C-C chemokine receptor 2 (CCR2) deficiency improves bleomycin-induced pulmonary fibrosis by attenuation of both macrophage infiltration and production of macrophage-derived matrix metalloproteinases

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Abstract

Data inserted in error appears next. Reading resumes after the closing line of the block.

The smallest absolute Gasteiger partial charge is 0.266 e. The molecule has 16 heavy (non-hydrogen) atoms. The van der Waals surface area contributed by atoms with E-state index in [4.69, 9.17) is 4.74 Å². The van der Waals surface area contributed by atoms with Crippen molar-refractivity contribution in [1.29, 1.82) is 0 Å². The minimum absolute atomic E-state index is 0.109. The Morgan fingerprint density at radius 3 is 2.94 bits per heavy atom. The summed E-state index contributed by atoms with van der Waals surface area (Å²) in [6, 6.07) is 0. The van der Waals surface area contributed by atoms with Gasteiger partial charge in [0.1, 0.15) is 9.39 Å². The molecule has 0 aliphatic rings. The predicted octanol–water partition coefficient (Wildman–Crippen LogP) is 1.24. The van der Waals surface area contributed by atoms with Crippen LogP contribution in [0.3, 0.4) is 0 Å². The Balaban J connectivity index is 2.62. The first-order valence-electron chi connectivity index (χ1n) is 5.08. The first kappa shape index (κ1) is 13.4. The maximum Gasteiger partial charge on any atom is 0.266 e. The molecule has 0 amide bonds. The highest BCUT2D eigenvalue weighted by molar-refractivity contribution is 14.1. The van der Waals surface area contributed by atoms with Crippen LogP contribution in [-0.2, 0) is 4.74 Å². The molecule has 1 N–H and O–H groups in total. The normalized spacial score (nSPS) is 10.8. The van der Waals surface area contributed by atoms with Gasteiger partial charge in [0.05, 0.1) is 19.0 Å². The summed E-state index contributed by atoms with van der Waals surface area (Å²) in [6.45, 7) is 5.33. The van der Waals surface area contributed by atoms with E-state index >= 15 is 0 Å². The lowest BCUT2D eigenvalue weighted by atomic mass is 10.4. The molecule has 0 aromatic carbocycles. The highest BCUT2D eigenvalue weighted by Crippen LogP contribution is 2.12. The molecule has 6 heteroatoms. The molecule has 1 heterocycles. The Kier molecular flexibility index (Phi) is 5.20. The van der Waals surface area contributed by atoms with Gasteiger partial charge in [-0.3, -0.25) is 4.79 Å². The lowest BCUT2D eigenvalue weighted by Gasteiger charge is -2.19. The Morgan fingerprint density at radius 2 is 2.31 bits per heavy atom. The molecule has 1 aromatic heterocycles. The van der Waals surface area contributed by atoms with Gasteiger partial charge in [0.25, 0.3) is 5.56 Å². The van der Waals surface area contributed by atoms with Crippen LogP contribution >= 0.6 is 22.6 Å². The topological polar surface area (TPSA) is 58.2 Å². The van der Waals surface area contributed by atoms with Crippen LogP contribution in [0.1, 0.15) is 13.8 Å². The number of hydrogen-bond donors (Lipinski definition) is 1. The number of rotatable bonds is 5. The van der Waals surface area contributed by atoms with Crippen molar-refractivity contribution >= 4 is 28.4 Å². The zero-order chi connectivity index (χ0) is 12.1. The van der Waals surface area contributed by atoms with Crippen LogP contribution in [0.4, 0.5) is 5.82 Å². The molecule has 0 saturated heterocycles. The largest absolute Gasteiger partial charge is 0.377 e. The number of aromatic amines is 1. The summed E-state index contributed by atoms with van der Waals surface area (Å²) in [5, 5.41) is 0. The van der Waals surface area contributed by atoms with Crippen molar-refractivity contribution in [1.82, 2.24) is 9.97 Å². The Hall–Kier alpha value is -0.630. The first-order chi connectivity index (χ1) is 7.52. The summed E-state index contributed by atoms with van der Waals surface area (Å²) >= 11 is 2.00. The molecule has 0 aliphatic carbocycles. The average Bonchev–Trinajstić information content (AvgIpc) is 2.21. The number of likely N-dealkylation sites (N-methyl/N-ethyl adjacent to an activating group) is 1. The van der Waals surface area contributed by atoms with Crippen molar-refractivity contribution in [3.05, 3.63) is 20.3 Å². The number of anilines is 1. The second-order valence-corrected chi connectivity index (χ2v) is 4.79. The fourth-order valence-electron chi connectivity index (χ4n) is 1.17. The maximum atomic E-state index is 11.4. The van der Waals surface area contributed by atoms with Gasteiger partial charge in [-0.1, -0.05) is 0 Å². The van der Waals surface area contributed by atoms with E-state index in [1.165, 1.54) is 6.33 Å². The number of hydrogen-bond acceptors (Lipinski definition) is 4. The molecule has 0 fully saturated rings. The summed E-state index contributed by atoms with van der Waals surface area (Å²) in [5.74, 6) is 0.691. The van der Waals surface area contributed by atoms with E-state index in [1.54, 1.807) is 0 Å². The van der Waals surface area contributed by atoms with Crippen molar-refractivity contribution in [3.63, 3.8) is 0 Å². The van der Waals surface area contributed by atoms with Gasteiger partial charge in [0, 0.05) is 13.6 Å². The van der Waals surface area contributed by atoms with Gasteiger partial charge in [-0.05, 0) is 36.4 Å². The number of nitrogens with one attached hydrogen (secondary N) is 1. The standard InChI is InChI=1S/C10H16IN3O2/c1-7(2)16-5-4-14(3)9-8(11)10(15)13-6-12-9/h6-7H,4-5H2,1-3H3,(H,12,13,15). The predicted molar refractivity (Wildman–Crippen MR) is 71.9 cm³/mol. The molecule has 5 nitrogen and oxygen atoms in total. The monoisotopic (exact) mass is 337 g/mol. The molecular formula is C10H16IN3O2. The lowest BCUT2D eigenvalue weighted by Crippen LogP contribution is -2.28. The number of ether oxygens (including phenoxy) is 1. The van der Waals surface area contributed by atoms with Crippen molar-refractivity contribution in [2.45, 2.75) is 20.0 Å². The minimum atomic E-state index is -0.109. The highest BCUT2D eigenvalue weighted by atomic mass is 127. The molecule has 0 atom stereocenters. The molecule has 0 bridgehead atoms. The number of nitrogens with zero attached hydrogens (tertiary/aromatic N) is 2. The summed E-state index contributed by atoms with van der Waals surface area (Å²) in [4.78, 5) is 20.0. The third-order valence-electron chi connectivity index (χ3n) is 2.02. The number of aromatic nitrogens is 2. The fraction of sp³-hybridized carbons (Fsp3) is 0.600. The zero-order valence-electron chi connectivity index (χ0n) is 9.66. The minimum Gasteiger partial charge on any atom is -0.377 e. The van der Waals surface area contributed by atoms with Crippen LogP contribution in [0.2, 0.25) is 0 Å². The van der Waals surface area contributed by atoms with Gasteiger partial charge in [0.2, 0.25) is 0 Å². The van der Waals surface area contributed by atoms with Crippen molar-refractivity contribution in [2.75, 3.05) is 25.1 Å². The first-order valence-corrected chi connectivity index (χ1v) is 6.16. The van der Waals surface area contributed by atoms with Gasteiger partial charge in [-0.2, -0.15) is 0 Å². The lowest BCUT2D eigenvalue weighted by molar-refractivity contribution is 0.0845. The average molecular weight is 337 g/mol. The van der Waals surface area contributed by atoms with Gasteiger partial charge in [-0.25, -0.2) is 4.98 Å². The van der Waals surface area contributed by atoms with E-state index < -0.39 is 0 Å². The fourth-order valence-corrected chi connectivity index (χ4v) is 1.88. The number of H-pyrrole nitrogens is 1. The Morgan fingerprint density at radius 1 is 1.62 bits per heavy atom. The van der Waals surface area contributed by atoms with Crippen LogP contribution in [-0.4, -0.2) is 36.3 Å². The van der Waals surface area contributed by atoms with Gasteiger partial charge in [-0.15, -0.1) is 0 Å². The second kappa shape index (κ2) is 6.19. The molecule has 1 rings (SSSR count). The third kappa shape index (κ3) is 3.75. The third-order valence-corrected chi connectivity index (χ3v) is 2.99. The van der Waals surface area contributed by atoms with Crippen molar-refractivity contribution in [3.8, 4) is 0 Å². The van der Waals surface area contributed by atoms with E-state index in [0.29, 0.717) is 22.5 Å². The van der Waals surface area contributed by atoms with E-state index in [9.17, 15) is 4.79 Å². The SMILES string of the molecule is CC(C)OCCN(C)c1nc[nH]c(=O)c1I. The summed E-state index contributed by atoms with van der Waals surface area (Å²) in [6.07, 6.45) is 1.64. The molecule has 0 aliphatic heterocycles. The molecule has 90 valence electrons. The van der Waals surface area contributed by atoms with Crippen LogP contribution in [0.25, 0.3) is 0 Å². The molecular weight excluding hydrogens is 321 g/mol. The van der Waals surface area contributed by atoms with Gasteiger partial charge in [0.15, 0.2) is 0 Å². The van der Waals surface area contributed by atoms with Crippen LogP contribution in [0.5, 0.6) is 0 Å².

Macrophage infiltration is implicated in various types of pulmonary fibrosis. One important pathogenetic process associated with pulmonary fibrosis is injury to basement membranes by matrix metalloproteinases (MMPs) that are produced mainly by macrophages. In this study, C-C chemokine receptor 2-deficient (CCR2−/−) mice were used to explore the relationship between macrophage infiltration and MMP activity in the pathogenesis of pulmonary fibrosis, using the bleomycin-induced model of this disease process. CCR2 is the main (if not only) receptor for monocyte chemoattractant protein-1/C-C chemokine ligand 2 (MCP-1/CCL2), which is a critical mediator of macrophage trafficking, and CCR2 −/− mice demonstrate defective macrophage migration. Pulmonary fibrosis was induced in CCR2−/− and wild-type (CCR2+/+) mice by intratracheal instillation of bleomycin. No significant differences in the total protein concentration in bronchoalveolar lavage (BAL) fluid, or in the degree of histological lung inflammation, were observed in the two groups until day 7. Between days 3 and 21, however, BAL fluid from CCR2−/− mice contained fewer macrophages than BAL fluid from CCR2+/+ mice. Gelatin zymography of BAL fluid and in situ zymography revealed reduced gelatinolytic activity in CCR2−/− mice. Immunocytochemical staining showed weaker expression of MMP-2 and MMP-9 in macrophages in BAL fluid from CCR2−/− mice at day 3. Gelatin zymography of protein extracted from alveolar macrophages showed reduced gelatinolytic activity of MMP-2 and MMP-9 in CCR2−/− mice. At days 14 and 21, lung remodelling and the hydroxyproline content of lung tissues were significantly reduced in CCR2−/− mice. These results suggest that the CCL2/CCR2 functional pathway is involved in the pathogenesis of bleomycin-induced pulmonary fibrosis and that CCR2 deficiency may improve the outcome of this disease by regulating macrophage infiltration and macrophage-derived MMP-2 and MMP-9 production. Copyright © 2004 Pathological Society of Great Britain and Ireland. Published by John Wiley & Sons, Ltd.

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